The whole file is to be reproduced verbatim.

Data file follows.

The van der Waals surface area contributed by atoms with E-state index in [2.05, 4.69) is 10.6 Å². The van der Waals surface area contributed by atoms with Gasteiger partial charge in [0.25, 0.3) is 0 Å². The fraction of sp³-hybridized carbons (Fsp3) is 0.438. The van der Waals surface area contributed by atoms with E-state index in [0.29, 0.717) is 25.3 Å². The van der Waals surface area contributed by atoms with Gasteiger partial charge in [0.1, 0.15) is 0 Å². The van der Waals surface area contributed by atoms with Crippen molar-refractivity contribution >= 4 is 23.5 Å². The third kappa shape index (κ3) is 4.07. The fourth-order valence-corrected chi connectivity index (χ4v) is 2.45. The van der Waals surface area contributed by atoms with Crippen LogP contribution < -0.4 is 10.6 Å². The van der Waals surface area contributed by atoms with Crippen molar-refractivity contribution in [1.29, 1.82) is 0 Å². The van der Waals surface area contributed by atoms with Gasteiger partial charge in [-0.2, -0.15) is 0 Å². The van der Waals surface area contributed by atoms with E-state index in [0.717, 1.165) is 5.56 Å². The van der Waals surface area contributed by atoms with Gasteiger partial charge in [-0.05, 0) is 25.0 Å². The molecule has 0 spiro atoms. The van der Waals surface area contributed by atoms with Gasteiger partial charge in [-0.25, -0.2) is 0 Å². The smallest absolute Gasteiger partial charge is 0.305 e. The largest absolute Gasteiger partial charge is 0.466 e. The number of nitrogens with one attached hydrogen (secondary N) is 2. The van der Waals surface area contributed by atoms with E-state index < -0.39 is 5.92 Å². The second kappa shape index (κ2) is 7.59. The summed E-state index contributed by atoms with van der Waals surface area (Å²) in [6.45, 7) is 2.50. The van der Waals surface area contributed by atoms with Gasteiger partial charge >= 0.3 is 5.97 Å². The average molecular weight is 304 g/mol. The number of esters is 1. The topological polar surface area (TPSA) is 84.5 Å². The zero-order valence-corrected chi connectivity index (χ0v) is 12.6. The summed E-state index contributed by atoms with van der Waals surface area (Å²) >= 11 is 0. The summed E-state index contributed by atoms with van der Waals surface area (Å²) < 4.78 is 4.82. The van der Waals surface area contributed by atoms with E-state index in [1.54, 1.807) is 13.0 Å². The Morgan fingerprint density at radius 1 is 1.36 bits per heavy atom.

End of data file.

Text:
The van der Waals surface area contributed by atoms with E-state index in [2.05, 4.69) is 10.6 Å². The van der Waals surface area contributed by atoms with Gasteiger partial charge in [0.25, 0.3) is 0 Å². The fraction of sp³-hybridized carbons (Fsp3) is 0.438. The van der Waals surface area contributed by atoms with E-state index in [0.29, 0.717) is 25.3 Å². The van der Waals surface area contributed by atoms with Gasteiger partial charge in [0.1, 0.15) is 0 Å². The van der Waals surface area contributed by atoms with Crippen molar-refractivity contribution >= 4 is 23.5 Å². The third kappa shape index (κ3) is 4.07. The fourth-order valence-corrected chi connectivity index (χ4v) is 2.45. The van der Waals surface area contributed by atoms with Crippen LogP contribution < -0.4 is 10.6 Å². The van der Waals surface area contributed by atoms with Crippen molar-refractivity contribution in [1.29, 1.82) is 0 Å². The van der Waals surface area contributed by atoms with Gasteiger partial charge in [-0.2, -0.15) is 0 Å². The van der Waals surface area contributed by atoms with E-state index in [0.717, 1.165) is 5.56 Å². The van der Waals surface area contributed by atoms with Gasteiger partial charge in [-0.05, 0) is 25.0 Å². The molecule has 0 spiro atoms. The van der Waals surface area contributed by atoms with Gasteiger partial charge in [-0.25, -0.2) is 0 Å². The smallest absolute Gasteiger partial charge is 0.305 e. The largest absolute Gasteiger partial charge is 0.466 e. The number of nitrogens with one attached hydrogen (secondary N) is 2. The van der Waals surface area contributed by atoms with E-state index < -0.39 is 5.92 Å². The second kappa shape index (κ2) is 7.59. The summed E-state index contributed by atoms with van der Waals surface area (Å²) in [6.45, 7) is 2.50. The van der Waals surface area contributed by atoms with Gasteiger partial charge >= 0.3 is 5.97 Å². The average molecular weight is 304 g/mol. The number of esters is 1. The topological polar surface area (TPSA) is 84.5 Å². The zero-order valence-corrected chi connectivity index (χ0v) is 12.6. The summed E-state index contributed by atoms with van der Waals surface area (Å²) >= 11 is 0. The summed E-state index contributed by atoms with van der Waals surface area (Å²) < 4.78 is 4.82. The van der Waals surface area contributed by atoms with E-state index in [1.54, 1.807) is 13.0 Å². The Morgan fingerprint density at radius 1 is 1.36 bits per heavy atom.